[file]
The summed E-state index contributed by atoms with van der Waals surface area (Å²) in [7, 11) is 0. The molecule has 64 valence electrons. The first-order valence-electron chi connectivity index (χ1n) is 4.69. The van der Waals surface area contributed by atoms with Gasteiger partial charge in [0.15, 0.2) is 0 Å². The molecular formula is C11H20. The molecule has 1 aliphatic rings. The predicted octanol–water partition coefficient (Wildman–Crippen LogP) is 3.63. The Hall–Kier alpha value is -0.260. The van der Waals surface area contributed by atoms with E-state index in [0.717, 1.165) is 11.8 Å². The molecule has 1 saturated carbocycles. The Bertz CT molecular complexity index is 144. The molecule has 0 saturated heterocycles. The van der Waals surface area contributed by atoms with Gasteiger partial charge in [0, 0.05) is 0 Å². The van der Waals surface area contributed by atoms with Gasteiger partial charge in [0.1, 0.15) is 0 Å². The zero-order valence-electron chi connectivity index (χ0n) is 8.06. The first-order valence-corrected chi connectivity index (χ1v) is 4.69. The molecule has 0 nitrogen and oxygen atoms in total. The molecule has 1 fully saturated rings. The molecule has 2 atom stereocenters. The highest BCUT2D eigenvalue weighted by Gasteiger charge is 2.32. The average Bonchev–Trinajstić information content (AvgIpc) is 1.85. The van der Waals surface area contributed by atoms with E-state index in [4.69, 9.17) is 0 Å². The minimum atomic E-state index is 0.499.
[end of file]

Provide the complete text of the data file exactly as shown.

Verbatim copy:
The summed E-state index contributed by atoms with van der Waals surface area (Å²) in [7, 11) is 0. The molecule has 64 valence electrons. The first-order valence-electron chi connectivity index (χ1n) is 4.69. The van der Waals surface area contributed by atoms with Gasteiger partial charge in [0.15, 0.2) is 0 Å². The molecular formula is C11H20. The molecule has 1 aliphatic rings. The predicted octanol–water partition coefficient (Wildman–Crippen LogP) is 3.63. The Hall–Kier alpha value is -0.260. The van der Waals surface area contributed by atoms with E-state index in [0.717, 1.165) is 11.8 Å². The molecule has 1 saturated carbocycles. The Bertz CT molecular complexity index is 144. The molecule has 0 saturated heterocycles. The van der Waals surface area contributed by atoms with Gasteiger partial charge in [0, 0.05) is 0 Å². The van der Waals surface area contributed by atoms with Gasteiger partial charge in [0.1, 0.15) is 0 Å². The zero-order valence-electron chi connectivity index (χ0n) is 8.06. The first-order valence-corrected chi connectivity index (χ1v) is 4.69. The molecule has 0 nitrogen and oxygen atoms in total. The molecule has 1 fully saturated rings. The molecule has 2 atom stereocenters. The highest BCUT2D eigenvalue weighted by Gasteiger charge is 2.32. The average Bonchev–Trinajstić information content (AvgIpc) is 1.85. The van der Waals surface area contributed by atoms with E-state index in [4.69, 9.17) is 0 Å². The minimum atomic E-state index is 0.499.